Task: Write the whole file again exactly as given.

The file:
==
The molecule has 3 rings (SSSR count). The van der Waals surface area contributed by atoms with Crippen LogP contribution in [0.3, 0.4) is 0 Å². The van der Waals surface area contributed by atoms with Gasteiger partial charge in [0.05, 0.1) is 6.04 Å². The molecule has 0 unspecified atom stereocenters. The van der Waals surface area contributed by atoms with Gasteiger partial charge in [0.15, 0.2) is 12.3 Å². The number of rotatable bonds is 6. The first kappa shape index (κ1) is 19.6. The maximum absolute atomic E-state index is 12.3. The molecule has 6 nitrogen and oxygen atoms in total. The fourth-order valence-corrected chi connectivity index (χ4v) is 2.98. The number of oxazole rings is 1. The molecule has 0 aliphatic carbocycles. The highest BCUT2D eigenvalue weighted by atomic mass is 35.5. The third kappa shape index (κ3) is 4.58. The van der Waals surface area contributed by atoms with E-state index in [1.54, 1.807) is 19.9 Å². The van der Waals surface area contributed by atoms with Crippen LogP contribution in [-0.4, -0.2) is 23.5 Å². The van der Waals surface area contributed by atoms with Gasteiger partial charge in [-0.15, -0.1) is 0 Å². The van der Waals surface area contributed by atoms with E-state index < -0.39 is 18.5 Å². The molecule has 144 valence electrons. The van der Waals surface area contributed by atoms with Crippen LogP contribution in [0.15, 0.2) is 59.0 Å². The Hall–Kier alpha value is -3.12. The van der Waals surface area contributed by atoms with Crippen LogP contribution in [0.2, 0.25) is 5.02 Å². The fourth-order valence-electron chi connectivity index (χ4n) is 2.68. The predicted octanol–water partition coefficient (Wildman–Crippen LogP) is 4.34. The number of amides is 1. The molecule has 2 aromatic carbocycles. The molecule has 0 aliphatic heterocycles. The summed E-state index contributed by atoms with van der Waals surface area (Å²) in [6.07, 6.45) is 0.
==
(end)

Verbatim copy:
The molecule has 3 rings (SSSR count). The van der Waals surface area contributed by atoms with Crippen LogP contribution in [0.3, 0.4) is 0 Å². The van der Waals surface area contributed by atoms with Gasteiger partial charge in [0.05, 0.1) is 6.04 Å². The molecule has 0 unspecified atom stereocenters. The van der Waals surface area contributed by atoms with Gasteiger partial charge in [0.15, 0.2) is 12.3 Å². The number of rotatable bonds is 6. The first kappa shape index (κ1) is 19.6. The maximum absolute atomic E-state index is 12.3. The molecule has 6 nitrogen and oxygen atoms in total. The fourth-order valence-corrected chi connectivity index (χ4v) is 2.98. The number of oxazole rings is 1. The molecule has 0 aliphatic carbocycles. The highest BCUT2D eigenvalue weighted by atomic mass is 35.5. The third kappa shape index (κ3) is 4.58. The van der Waals surface area contributed by atoms with E-state index in [1.54, 1.807) is 19.9 Å². The van der Waals surface area contributed by atoms with Crippen LogP contribution in [-0.4, -0.2) is 23.5 Å². The van der Waals surface area contributed by atoms with Gasteiger partial charge in [-0.15, -0.1) is 0 Å². The van der Waals surface area contributed by atoms with E-state index < -0.39 is 18.5 Å². The molecule has 144 valence electrons. The van der Waals surface area contributed by atoms with Crippen LogP contribution in [0.15, 0.2) is 59.0 Å². The Hall–Kier alpha value is -3.12. The van der Waals surface area contributed by atoms with Crippen LogP contribution in [0.2, 0.25) is 5.02 Å². The fourth-order valence-electron chi connectivity index (χ4n) is 2.68. The predicted octanol–water partition coefficient (Wildman–Crippen LogP) is 4.34. The number of amides is 1. The molecule has 2 aromatic carbocycles. The molecule has 0 aliphatic heterocycles. The summed E-state index contributed by atoms with van der Waals surface area (Å²) in [6.07, 6.45) is 0.